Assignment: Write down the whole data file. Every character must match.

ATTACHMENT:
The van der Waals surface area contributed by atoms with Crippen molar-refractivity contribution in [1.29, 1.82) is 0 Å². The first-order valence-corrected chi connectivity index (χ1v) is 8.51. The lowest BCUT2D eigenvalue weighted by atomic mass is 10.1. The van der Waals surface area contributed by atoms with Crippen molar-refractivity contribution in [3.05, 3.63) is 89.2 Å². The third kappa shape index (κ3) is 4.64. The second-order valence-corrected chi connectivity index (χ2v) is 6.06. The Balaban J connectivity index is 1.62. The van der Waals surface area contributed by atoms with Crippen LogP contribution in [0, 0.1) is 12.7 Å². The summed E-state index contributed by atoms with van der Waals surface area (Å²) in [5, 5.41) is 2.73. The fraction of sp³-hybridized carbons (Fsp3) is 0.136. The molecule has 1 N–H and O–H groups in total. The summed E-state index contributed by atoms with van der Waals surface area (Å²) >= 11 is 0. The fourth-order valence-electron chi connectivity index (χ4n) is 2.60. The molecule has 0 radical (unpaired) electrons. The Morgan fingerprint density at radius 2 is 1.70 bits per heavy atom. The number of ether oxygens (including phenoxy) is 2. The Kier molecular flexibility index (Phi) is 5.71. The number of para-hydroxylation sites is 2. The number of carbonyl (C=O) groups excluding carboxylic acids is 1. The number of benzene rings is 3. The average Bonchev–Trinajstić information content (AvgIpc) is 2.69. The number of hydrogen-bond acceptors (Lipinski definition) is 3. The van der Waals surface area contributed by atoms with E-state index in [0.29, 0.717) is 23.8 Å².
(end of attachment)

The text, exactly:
The van der Waals surface area contributed by atoms with Crippen molar-refractivity contribution in [1.29, 1.82) is 0 Å². The first-order valence-corrected chi connectivity index (χ1v) is 8.51. The lowest BCUT2D eigenvalue weighted by atomic mass is 10.1. The van der Waals surface area contributed by atoms with Crippen molar-refractivity contribution in [3.05, 3.63) is 89.2 Å². The third kappa shape index (κ3) is 4.64. The second-order valence-corrected chi connectivity index (χ2v) is 6.06. The Balaban J connectivity index is 1.62. The van der Waals surface area contributed by atoms with Crippen LogP contribution in [0, 0.1) is 12.7 Å². The summed E-state index contributed by atoms with van der Waals surface area (Å²) in [5, 5.41) is 2.73. The fraction of sp³-hybridized carbons (Fsp3) is 0.136. The molecule has 1 N–H and O–H groups in total. The summed E-state index contributed by atoms with van der Waals surface area (Å²) >= 11 is 0. The fourth-order valence-electron chi connectivity index (χ4n) is 2.60. The molecule has 0 radical (unpaired) electrons. The Morgan fingerprint density at radius 2 is 1.70 bits per heavy atom. The number of ether oxygens (including phenoxy) is 2. The Kier molecular flexibility index (Phi) is 5.71. The number of para-hydroxylation sites is 2. The number of carbonyl (C=O) groups excluding carboxylic acids is 1. The number of benzene rings is 3. The average Bonchev–Trinajstić information content (AvgIpc) is 2.69. The number of hydrogen-bond acceptors (Lipinski definition) is 3. The van der Waals surface area contributed by atoms with E-state index in [0.29, 0.717) is 23.8 Å².